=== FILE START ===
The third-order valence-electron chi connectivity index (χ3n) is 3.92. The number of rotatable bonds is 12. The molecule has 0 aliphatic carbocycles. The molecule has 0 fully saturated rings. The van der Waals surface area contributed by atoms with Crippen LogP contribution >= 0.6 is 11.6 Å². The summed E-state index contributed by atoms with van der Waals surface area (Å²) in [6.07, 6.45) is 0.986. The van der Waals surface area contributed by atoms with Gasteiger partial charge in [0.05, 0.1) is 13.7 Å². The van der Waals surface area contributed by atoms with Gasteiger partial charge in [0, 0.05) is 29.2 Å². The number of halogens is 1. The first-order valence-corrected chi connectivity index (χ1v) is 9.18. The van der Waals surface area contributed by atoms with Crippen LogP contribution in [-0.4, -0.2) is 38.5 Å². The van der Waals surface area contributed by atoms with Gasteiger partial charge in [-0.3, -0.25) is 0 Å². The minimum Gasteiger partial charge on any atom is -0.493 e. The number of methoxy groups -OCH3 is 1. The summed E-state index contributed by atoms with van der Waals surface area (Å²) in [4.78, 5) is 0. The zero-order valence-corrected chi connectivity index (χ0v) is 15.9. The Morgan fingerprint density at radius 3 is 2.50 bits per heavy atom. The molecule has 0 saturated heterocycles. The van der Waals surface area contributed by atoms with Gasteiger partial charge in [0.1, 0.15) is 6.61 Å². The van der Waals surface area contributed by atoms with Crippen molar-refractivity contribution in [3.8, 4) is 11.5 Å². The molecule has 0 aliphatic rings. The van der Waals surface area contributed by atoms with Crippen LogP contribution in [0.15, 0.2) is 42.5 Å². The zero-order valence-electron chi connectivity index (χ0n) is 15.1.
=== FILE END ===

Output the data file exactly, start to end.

The third-order valence-electron chi connectivity index (χ3n) is 3.92. The number of rotatable bonds is 12. The molecule has 0 aliphatic carbocycles. The molecule has 0 fully saturated rings. The van der Waals surface area contributed by atoms with Crippen LogP contribution >= 0.6 is 11.6 Å². The summed E-state index contributed by atoms with van der Waals surface area (Å²) in [6.07, 6.45) is 0.986. The van der Waals surface area contributed by atoms with Gasteiger partial charge in [0.05, 0.1) is 13.7 Å². The van der Waals surface area contributed by atoms with Gasteiger partial charge in [0, 0.05) is 29.2 Å². The number of halogens is 1. The first-order valence-corrected chi connectivity index (χ1v) is 9.18. The van der Waals surface area contributed by atoms with Crippen LogP contribution in [-0.4, -0.2) is 38.5 Å². The van der Waals surface area contributed by atoms with Gasteiger partial charge in [-0.3, -0.25) is 0 Å². The minimum Gasteiger partial charge on any atom is -0.493 e. The number of methoxy groups -OCH3 is 1. The summed E-state index contributed by atoms with van der Waals surface area (Å²) in [4.78, 5) is 0. The zero-order valence-corrected chi connectivity index (χ0v) is 15.9. The Morgan fingerprint density at radius 3 is 2.50 bits per heavy atom. The molecule has 0 saturated heterocycles. The van der Waals surface area contributed by atoms with Gasteiger partial charge in [0.1, 0.15) is 6.61 Å². The van der Waals surface area contributed by atoms with Crippen molar-refractivity contribution in [3.8, 4) is 11.5 Å². The molecule has 0 aliphatic rings. The van der Waals surface area contributed by atoms with Crippen LogP contribution in [0.15, 0.2) is 42.5 Å². The zero-order valence-electron chi connectivity index (χ0n) is 15.1.